As debate over the proposed propane storage facility in Searsport goes on, it is absolutely critical that we do not lose sight of the bigger picture, which is addressing the overarching energy needs of our state and region.
Propane is an important component of our energy mix, as an estimated 26,000 households in the state heat with propane, including many lower-income and elderly people who live in some of the poorest areas of rural Maine. Almost all of our propane is brought in from far-flung out-of-state facilities, leaving some of Maine’s most vulnerable populations at risk as any number of factors beyond the state’s control can greatly disrupt supply, leading to shortages and price spikes in the dead of winter.
This vulnerability was highlighted in spades in February of 2007 when Maine faced just such an emergency. I was commissioner of transportation at the time and witnessed this severe propane shortage brought on by a rail strike and unfavorable weather conditions.
For several days that February, Gov. John Baldacci and the Maine Emergency Management Agency team scrambled to identify not only available supplies of propane from beyond our borders but also the means of getting this essential commodity to Maine. Through a great deal of effort, Baldacci and our team were able to patchwork through these challenges, working with suppliers such as DCP Midstream and the transportation industry to prioritize available supplies to the most at-risk populations, such as the elderly.
It was not without economic consequences, however. For example, Fisher Engineering in Rockland had to shut down its snowplow manufacturing operations temporarily and send approximately 150 workers home because of the lack of propane to run the plant.
In the aftermath of this event, it became abundantly clear that we need our own primary storage facilities here in Maine to better control supplies and stabilize pricing and not be held hostage to the outside world in our ability to heat our homes and businesses. It is just common sense to do all we can to address this glaring weakness in our energy supply chain, and it is the right thing to do for all of those families that depend on propane for those cold winter days like February 2007.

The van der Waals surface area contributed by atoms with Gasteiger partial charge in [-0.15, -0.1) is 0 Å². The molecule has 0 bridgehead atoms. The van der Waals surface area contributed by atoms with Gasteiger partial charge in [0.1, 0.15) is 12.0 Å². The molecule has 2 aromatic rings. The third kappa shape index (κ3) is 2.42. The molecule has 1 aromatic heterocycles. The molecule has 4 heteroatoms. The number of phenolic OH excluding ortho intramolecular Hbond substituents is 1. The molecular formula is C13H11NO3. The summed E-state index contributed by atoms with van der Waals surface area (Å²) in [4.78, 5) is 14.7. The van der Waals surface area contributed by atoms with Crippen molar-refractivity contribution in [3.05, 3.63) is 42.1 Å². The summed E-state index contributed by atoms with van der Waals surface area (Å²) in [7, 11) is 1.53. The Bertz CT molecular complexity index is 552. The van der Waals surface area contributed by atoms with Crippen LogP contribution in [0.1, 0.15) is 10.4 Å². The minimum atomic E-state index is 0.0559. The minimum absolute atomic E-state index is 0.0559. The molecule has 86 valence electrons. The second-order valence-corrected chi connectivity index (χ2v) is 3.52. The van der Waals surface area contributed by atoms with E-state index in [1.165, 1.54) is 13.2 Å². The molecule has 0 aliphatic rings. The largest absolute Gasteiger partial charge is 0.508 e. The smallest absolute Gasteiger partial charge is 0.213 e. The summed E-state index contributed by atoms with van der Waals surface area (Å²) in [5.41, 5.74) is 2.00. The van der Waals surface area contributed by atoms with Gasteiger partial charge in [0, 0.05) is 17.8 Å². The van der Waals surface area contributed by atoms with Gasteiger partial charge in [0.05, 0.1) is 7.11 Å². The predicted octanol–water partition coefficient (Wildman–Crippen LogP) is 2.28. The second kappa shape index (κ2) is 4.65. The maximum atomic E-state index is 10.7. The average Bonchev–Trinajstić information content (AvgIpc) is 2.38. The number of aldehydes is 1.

For all these reasons, I strongly support DCP Midstream plans to build a propane storage facility at the Port of Searsport.
Why Searsport? The most economic and environmentally friendly means of bringing propane to Maine is by ocean cargo, and a midcoast location makes sense given proximity to users as well as good in-land connections. Furthermore, since the late 1970s, Maine has pursed a “three-port strategy” (Portland, Searsport and Eastport) and the Port of Searsport specifically serves the midcoast region and much of the hinterland of Maine, including the Penobscot Valley and Aroostook County, by both rail and highway.
It is also important to point out that Mack Point in Searsport already serves as the “energy port” for this region, with an established energy terminal and access to a deep-water channel. In short, a propane storage facility is essential to our energy security, the midcoast area is the right location, and only Searsport has the infrastructure to handle this endeavor.
And having worked in economic development in eastern Maine and the midcoast region for 24 years, I see several reasons for the citizens of Searsport to support this development beyond the role it will play in our energy security. From what I understand, DCP Midstream has agreed to hire local labor for up to 100 construction jobs and the 12 to 15 permanent jobs will pay an average of $70,000 plus benefits.
DCP Midstream will pay its fair share of property taxes as well to the town of Searsport, which will be significant, and hasn’t asked for any tax property tax breaks such as tax increment financing. Add to this Midstream’s stellar safety record and I think you have the makings of a pretty good partnership with the community.
There have been some grumblings that the Searsport project will increase truck traffic. Certainly there will be more trucks on the road. However, some perspective is needed. Through the permitting process, Maine DOT determined that 3.8 million vehicles a year pass through Route 1 in Searsport. The increased traffic generated by this project would account for less than one-tenth of 1 percent of current traffic and barely moves the needle.
Economic development for Searsport, energy security for Maine: sounds like a win-win situation to me.
David Cole was transportation commissioner in the Baldacci administration. He now operates David Cole Consulting, which advises clients on transportation issues.